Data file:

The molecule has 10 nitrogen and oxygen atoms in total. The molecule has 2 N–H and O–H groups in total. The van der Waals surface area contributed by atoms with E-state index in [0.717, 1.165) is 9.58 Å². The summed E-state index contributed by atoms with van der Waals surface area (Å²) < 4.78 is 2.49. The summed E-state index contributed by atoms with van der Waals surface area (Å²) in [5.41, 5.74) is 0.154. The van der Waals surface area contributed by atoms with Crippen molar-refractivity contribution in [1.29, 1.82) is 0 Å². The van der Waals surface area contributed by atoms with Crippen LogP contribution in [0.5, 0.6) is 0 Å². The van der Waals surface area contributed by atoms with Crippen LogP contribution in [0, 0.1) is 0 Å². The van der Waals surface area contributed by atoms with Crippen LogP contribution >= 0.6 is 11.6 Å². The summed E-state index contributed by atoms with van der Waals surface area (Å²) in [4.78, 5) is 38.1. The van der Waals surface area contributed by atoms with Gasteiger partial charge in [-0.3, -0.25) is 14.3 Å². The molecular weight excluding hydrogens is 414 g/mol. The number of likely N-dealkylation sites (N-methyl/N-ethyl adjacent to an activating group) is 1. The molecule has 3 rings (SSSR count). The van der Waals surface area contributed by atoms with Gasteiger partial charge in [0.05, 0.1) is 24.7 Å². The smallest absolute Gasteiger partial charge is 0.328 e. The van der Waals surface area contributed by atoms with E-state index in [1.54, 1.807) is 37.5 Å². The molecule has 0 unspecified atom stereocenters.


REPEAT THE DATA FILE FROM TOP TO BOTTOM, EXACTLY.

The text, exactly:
The molecule has 10 nitrogen and oxygen atoms in total. The molecule has 2 N–H and O–H groups in total. The van der Waals surface area contributed by atoms with E-state index in [0.717, 1.165) is 9.58 Å². The summed E-state index contributed by atoms with van der Waals surface area (Å²) < 4.78 is 2.49. The summed E-state index contributed by atoms with van der Waals surface area (Å²) in [5.41, 5.74) is 0.154. The van der Waals surface area contributed by atoms with Crippen molar-refractivity contribution in [1.29, 1.82) is 0 Å². The van der Waals surface area contributed by atoms with Crippen LogP contribution in [0.5, 0.6) is 0 Å². The van der Waals surface area contributed by atoms with Crippen LogP contribution in [0, 0.1) is 0 Å². The van der Waals surface area contributed by atoms with Crippen LogP contribution >= 0.6 is 11.6 Å². The summed E-state index contributed by atoms with van der Waals surface area (Å²) in [4.78, 5) is 38.1. The van der Waals surface area contributed by atoms with Gasteiger partial charge in [-0.3, -0.25) is 14.3 Å². The molecular weight excluding hydrogens is 414 g/mol. The number of likely N-dealkylation sites (N-methyl/N-ethyl adjacent to an activating group) is 1. The molecule has 3 rings (SSSR count). The van der Waals surface area contributed by atoms with Gasteiger partial charge in [0.05, 0.1) is 24.7 Å². The smallest absolute Gasteiger partial charge is 0.328 e. The van der Waals surface area contributed by atoms with E-state index in [1.54, 1.807) is 37.5 Å². The molecule has 0 unspecified atom stereocenters.